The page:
excerpts from Dr. Joseph Mercola's
comments & articles including the
American Journal of Clinical Nutrition February 2005 Vol. 81(2) 508-514
"Are You Taking the Best Type of Vitamin E"
Controversies have surrounded vitamin E ever since its discovery in 1922 and there is still considerable confusion over what type of vitamin E is best. Dietary vitamin E is found in certain nuts and green leafy vegetables, but many Americans do not consume vitamin E-adequate diets (which range widely from 100-800 units a day, depending on your metabolic type). It seems obvious to me that vitamin E should ideally be consumed in its natural state found in foods.
Please understand that vitamin
E is actually composed of two natural compounds, tocopherols and tocotrienols,
each with four forms (alpha-, beta-, gamma-, and delta-tocopherol, and alpha-,
beta-, gamma- and delta-tocotrienol).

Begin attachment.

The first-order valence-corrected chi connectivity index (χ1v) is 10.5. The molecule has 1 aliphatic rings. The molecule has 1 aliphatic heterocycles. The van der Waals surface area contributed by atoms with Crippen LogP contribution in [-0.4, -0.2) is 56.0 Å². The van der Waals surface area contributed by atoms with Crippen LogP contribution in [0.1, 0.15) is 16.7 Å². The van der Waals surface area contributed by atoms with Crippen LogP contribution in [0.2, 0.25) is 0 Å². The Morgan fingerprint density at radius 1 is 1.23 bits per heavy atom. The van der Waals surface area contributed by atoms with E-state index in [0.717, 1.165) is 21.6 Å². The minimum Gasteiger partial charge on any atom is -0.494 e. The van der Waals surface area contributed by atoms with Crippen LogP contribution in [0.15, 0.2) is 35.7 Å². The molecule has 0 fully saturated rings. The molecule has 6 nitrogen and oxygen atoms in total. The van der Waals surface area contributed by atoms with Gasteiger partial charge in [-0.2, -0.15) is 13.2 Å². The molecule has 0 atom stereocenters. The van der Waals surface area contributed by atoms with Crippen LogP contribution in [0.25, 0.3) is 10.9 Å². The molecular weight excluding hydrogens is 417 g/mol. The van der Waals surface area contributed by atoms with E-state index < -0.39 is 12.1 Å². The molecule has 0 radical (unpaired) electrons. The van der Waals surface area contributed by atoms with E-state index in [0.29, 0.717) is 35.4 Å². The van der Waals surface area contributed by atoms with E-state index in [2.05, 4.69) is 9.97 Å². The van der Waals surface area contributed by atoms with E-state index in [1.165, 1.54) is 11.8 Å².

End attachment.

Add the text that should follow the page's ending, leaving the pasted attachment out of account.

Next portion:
Each form has its own potency and its own functional use in the body.
Additionally, research is beginning to focus on specific tocopherols and tocotrienols, rather than on just "vitamin E." Studies are now emerging that suggest tocotrienols, found in palm, rice bran and barley oils, could be the most important part of vitamin E. Full-spectrum vitamin E, which contains a mixture of tocopherols (alpha, beta, delta, and gamma) and tocotrienols (alpha, beta, delta, and gamma), may be a wise choice to protect against disease and provide maximum benefits.
Nonetheless, the vitamin E most often referred to and sold in most stores is a synthetic form of vitamin E called dl-alpha-tocophero l-- but I do not recommend this type of vitamin E as it is synthetic. So please be certain that check to see that your vitamin E supplement is not this type.
Please understand, however, that the best way to obtain vitamin E is not by taking it in a supplement form, such as a pill. The best way to get your intake of this vitamin is through the consumption of natural healthy unprocessed foods.
Aside from cancer and Alzheimers (and cognitive decline) prevention, additional health benefits associated with vitamin E intake include:
Reduces heart disease risk
May lower risk of asthma and allergies
May help treat menstrual pain
Improves circulation in diabetics
May help hot flashes
By Dr. Joseph Mercola www.mercola.com
May 12, 2005